United Parcel Service raised $5.47 billion in the biggest initial public offering in history. UPS, the world's biggest package-delivery company, sold 109.4 million shares for $50 each, exceeding the expected range of $47 to $49. The Class B shares offered represent just 10 percent of the company's outstanding stock. The rest is held by its 330,000 employees, who have been able to buy shares directly from the company or receive them as bonus or compensation.

The derivatives market does not need government regulation and should not be subject to futures laws, U.S. regulators said. In a long-awaited report that eased investor fears, the regulators recommended that Congress rewrite the Commodity Exchange Act to provide clear legal certainty for widely used financial derivatives-- investments whose values are linked to underlying factors such as interest rates or currency exchange rates.

Seagram's Universal Music Group, the world's largest music company, unveiled an Internet-based record label that is partially backed by America Online. The venture, Jimmy and Doug's Farm Club, will be headed by Doug Morris, chairman of Universal Music, and Jimmy Iovine, co-chairman of Seagram's Interscope Geffen A&M label. Dulles-based AOL, the largest Internet service provider, will spend $100 million to promote the label in return for a 3 percent stake. Seagram will own the rest, a person familiar with the plan told Bloomberg News.

Waste Management appointed a veteran of two successful corporate turnarounds to solve the trash hauler's financial and operational problems and restore confidence among investors and customers. Maurice Myers joins the Houston-based company as chairman, chief executive and president from trucking firm Yellow Corp., where he held the same positions and presided over that company's recovery. Before joining Yellow, Myers was president and chief operating officer of America West Airlines, which he helped to emerge from bankruptcy protection.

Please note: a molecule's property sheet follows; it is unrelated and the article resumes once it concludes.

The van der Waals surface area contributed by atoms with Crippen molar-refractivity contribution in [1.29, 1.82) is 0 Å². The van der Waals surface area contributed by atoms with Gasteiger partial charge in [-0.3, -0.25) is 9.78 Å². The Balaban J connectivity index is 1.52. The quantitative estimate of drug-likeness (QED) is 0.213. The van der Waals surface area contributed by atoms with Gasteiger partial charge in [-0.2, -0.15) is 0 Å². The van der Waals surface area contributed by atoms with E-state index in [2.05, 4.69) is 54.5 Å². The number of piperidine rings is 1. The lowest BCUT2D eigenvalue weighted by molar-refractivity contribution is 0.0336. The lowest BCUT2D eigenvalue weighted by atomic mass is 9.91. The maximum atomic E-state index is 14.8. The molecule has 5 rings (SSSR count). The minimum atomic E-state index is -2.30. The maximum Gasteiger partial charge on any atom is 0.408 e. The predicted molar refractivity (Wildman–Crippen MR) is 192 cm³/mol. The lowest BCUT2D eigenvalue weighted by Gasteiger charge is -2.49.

Nortel Networks said it is slashing prices on some computer networking products and licensing its software for routing data traffic in an effort to undercut industry leader Cisco Systems. Ontario-based Nortel said its routers are now half the price of comparable Cisco products.

Avis Rent a Car named Barry Rand its chairman and chief executive, making him one of the few blacks to head a Fortune 1000 company. Rand quit his position as executive vice president at Xerox in January when he was passed over for chief executive. He managed $18 billion in revenue and 70,000 staffers at Xerox.

The House passed, 411 to 8, legislation that would allow satellite TV companies to carry local channels, making them more competitive with cable providers. The Senate plans to act on the bill before it recesses this week.

Procter & Gamble, the largest U.S. maker of household products, sold its slow-growing Prell shampoo business Nov. 1 to Prestige Brands International for an undisclosed price. Prestige Brands, a newly formed consumer-products company, said the Prell purchase is one of more to follow, as it seeks to buy more well-known brands.